What we know about the unfolding Ebola outbreak in Uganda
The big picture: This is the first time in more than 10 years that the rare Sudan strain of Ebola has been found in Uganda. There is no vaccine available for this specific variant yet.
Uganda Ebola outbreak: What we know
- There have been 63 confirmed and probable cases, and 29 deaths reported so far, the head of the World Health Organization said on Oct. 5.
- The WHO said there have been a number of community deaths in Madudu, which has been labeled as the "epicenter."
- Uganda's Ministry of Health and the WHO has confirmed that four patients have recovered.
U.S. adds travel screening
- Flights with passengers from Uganda will be redirected to five U.S. airports in New York, Newark, Atlanta, Chicago and Washington, D.C.
- No cases of Ebola have been discovered outside of Uganda and the risk of the virus remains low domestically, the U.S. Embassy in Uganda said Thursday.
Flashback: The 2014-2016 Ebola outbreak in West Africa spread throughout the world, hitting the U.S., the United Kingdom, Italy, and several other countries.
- More than 11,000 people died and 28,600 were infected in the outbreak, per the CDC.
What Ebola does
- Usually, fever, aches and pains, and fatigue set in before other "wet" symptoms, such as diarrhea and vomiting, show up.
- In the past, fatality rates connected to the Sudan strain ranged from 41% to 100%, the UN said.
Vaccines for Sudan strain
There are no approved vaccines for the "relatively rare" Sudan strain, according to Doctors Without Borders. Two vaccines exist for the Zaire strain of Ebola.
- There are six candidates for a potential vaccine for the Sudan variant, per STAT News. The World Health Organization has had ongoing discussions about which of the vaccines could be used in an upcoming clinical trial in Uganda.
Treatments for Ebola
Monoclonal antibody treatments have "improved the chances of survival" for those with the Zaire strain, according to Doctors Without Borders, but the "antibodies are not effective against the Sudan strain of the disease."
- Doctors Without Borders/Médecins Sans Frontières (MSF) has established a 36-bed Ebola treatment unit at the Mubende hospital in Uganda and is setting up another unit in Madudu.
The role of race in the global response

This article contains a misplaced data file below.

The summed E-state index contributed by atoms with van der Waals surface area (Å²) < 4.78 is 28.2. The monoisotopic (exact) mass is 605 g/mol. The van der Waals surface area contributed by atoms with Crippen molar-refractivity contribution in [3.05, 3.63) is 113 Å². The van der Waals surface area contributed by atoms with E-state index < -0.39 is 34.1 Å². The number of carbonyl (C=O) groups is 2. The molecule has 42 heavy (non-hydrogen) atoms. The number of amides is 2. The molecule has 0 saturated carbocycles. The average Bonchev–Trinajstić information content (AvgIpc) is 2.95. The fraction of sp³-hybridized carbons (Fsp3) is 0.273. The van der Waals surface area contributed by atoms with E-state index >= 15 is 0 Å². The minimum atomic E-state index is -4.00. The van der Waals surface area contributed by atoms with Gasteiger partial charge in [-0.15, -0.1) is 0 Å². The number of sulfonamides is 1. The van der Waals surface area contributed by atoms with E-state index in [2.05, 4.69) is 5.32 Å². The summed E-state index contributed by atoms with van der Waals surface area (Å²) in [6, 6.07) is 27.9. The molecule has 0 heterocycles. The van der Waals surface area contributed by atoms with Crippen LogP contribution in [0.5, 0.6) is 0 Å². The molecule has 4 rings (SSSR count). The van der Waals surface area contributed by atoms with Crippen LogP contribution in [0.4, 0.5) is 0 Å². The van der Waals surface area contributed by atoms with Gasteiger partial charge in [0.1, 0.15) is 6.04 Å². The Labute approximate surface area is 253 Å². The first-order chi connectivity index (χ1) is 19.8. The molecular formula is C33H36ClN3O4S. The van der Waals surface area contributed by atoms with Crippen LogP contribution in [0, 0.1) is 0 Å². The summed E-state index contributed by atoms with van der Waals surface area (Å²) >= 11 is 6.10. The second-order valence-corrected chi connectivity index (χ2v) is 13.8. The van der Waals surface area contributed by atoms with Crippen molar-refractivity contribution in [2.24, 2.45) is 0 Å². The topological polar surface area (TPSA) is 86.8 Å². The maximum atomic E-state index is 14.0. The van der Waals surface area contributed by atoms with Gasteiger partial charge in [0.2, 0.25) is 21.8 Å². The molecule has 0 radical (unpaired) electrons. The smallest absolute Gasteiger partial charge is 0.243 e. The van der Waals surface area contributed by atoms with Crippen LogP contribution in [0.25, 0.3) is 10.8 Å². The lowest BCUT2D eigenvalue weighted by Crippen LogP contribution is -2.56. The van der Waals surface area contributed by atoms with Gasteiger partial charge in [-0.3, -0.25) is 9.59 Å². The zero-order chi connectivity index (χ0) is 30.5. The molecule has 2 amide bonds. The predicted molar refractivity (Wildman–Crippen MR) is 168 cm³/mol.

In 2014, the outbreak in West Africa led to multiple reports of racial profiling in the U.S., where people of African descent were stigmatized, despite having no link to the disease.
- "Public health responders from outside West Africa were themselves hampered by stigmatization," researchers at York University in Toronto, Canada, wrote in 2015. "Western hospitals were reluctant to allow medical staff to go to West Africa, or take in Ebola-infected patients, due to worries of being labelled as the 'Ebola hospital' in their community, or because of concerns that taking such actions would cause anxiety amongst in-house hospital staff."
- The researchers also said the West's destructive resource extraction, such as mining, in African countries helped create "the conditions in which the Ebola epidemic emerged."
- The current outbreak shows "why it’s so urgent that all countries – individually and as a global community — invest in strengthening their defences against outbreaks that can devastate families and communities, and cripple societies and economies," the WHO says.
Doctors Without Borders has called on communities to conduct contact tracing and screening to help slow the spread.
- “Uganda is no stranger to effective Ebola control," said Dr. Matshidiso Moeti, WHO regional director for Africa, in a statement. “Thanks to its expertise, action has been taken to quickly to detect the virus and we can bank on this knowledge to halt the spread of infections.”